Ontario CUPE education workers begin voting to strike
Ontario education workers, including librarians, custodians and administrative staff, are set to begin voting to strike today — and their union is recommending that they vote yes.
The Canadian Union of Public Employees made Ontario’s initial contract offer public, which was outrageous.
The government has offered an annual increase of two percent for workers earning less than $40,000 and 1.25 percent for all other workers, while CUPE is looking for an annual increase of 11.7 percent.
Education Minister Stephen Lecce has criticized CUPE for planning the strike vote even before the first proposal was presented.
Five major education unions in the province are negotiating new contracts with the government.
CUPE’s 55,000 education staff members are set to vote between today and October 2 to go on strike.
Discussions so far difficult, the union said
Laura Walton, chair of CUPE’s Ontario School Board Council of Unions, says the lack of progress in the bargaining over the past two days “strengthens” why the strike vote is necessary.
“Starting today (today), 55,000 front-line education workers will have a chance to give their bargaining committee a strike mandate to get the Ford government and school board trustees us to take seriously,” she said.
Walton said the government has said it wants to tackle bigger issues like pay, job security, sick leave and benefits at a later date. But efforts to discuss even simpler issues – such as bereavement leave and creating a replacement pool of workers to fill when others are away – have not been fruitful, she said.
Walton has previously said holding a strike vote does not mean workers will withdraw services, but said in an interview this week that people should worry about the state of schools right now. He said that there are not enough educational assistants to provide adequate support and there are not enough mentors to clean the schools regularly.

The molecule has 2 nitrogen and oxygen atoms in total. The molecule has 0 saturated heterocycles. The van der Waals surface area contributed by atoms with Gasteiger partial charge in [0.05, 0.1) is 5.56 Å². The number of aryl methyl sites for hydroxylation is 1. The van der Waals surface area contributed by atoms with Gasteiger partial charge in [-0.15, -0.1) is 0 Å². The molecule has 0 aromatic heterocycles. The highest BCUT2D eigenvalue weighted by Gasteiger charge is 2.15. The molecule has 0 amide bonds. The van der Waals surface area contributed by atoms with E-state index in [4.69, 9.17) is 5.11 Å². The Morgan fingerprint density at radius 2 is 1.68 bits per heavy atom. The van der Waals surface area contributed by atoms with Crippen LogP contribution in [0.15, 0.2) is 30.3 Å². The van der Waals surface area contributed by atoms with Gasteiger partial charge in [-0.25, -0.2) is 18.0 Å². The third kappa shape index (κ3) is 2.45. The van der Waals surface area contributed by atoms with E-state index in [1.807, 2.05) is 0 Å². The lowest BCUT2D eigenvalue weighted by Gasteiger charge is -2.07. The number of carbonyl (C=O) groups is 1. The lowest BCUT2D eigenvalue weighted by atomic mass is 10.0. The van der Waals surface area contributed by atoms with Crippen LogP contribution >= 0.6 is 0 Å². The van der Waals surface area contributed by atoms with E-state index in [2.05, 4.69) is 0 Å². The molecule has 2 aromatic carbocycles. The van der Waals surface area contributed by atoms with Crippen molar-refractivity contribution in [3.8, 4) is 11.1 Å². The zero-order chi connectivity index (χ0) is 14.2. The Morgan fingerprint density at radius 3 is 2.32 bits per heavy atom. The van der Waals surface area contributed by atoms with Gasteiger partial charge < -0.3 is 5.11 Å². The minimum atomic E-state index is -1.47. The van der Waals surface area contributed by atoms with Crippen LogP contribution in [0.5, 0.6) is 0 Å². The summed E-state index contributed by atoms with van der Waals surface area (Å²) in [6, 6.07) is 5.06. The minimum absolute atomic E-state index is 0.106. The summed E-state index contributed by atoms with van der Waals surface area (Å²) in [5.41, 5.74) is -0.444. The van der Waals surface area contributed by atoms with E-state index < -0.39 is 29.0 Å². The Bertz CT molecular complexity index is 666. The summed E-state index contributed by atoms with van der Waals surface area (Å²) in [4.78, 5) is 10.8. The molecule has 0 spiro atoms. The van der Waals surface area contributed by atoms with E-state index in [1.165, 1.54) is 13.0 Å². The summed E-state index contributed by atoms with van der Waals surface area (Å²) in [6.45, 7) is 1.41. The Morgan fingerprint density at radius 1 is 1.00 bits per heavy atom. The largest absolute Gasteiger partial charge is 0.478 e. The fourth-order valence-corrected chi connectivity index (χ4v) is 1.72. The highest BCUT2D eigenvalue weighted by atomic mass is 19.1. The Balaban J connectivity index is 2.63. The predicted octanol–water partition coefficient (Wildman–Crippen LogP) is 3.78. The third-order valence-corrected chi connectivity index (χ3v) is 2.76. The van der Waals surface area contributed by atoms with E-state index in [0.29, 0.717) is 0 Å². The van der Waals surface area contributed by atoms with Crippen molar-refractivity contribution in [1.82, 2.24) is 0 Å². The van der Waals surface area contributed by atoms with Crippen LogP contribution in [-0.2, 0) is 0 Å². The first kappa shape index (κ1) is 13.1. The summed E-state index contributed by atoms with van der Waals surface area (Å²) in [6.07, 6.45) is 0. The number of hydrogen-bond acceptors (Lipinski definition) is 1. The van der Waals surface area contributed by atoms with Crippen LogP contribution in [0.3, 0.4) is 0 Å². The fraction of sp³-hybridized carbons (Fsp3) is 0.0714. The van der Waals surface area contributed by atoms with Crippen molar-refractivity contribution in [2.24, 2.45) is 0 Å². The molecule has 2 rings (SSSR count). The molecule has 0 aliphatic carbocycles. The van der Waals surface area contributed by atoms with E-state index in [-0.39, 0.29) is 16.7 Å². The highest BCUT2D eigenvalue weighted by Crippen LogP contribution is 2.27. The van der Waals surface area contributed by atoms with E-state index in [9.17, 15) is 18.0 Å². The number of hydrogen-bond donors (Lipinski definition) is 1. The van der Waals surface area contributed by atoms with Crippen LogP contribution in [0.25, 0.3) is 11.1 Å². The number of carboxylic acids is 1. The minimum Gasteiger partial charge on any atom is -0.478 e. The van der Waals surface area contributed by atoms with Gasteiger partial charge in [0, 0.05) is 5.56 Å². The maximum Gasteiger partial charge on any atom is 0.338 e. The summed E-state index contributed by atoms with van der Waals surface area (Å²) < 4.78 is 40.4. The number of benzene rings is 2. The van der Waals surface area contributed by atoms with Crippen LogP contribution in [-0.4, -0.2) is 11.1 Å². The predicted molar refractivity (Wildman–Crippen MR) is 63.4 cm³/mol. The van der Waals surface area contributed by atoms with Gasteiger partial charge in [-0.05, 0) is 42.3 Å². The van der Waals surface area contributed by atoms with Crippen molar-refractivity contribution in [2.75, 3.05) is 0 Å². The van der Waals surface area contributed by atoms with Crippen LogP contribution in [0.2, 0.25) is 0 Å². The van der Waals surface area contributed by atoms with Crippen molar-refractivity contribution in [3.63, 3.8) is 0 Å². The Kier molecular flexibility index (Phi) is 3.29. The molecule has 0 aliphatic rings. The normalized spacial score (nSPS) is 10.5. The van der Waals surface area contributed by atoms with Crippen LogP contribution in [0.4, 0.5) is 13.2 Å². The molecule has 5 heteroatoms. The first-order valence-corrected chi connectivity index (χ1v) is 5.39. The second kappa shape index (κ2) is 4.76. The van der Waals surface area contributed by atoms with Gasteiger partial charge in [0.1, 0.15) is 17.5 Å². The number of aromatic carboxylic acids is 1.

“Our goal is that we will continue to fight for the services our students need, and we will continue to fight to make sure that staff can provide those services to students,” she said.
“Right now we are seeing a government that is disrespecting the workers.”
Union is ‘moving ahead’ on strike, education minister said
Lecce said in a statement that education unions are clearly “moving ahead” towards the strike.
“It is not more clear that CUPE will go on strike if the demand for an almost 50 per cent hike in compensation is not met,” he wrote.
“Instead of continuing their march toward strike and disruption, all unions should promise parents that they will stay at the table and put children in classrooms. Every three years there is a strike by education unions for children and their working parents.” hurts them by repeatedly pushing them back.”
The government notes that CUPE is asking for five additional paid days before the start of the school year, 30 minutes of paid preparation time each day, and an increase in overtime pay by a multiple of 1.5 to 2.
Walton has stated that the government’s offer amounts to an additional $800 per year for the average worker making an average of $39,000.
CUPE and other unions have said they are pushing to increase compensation for their past contracts, subject to a legislative limit of one percent a year – known as Bill 124 – and to address inflation. To do so, which operates only under seven per cent.
CUPE has several more bargaining dates with the government set in October, but no more before the strike vote ends.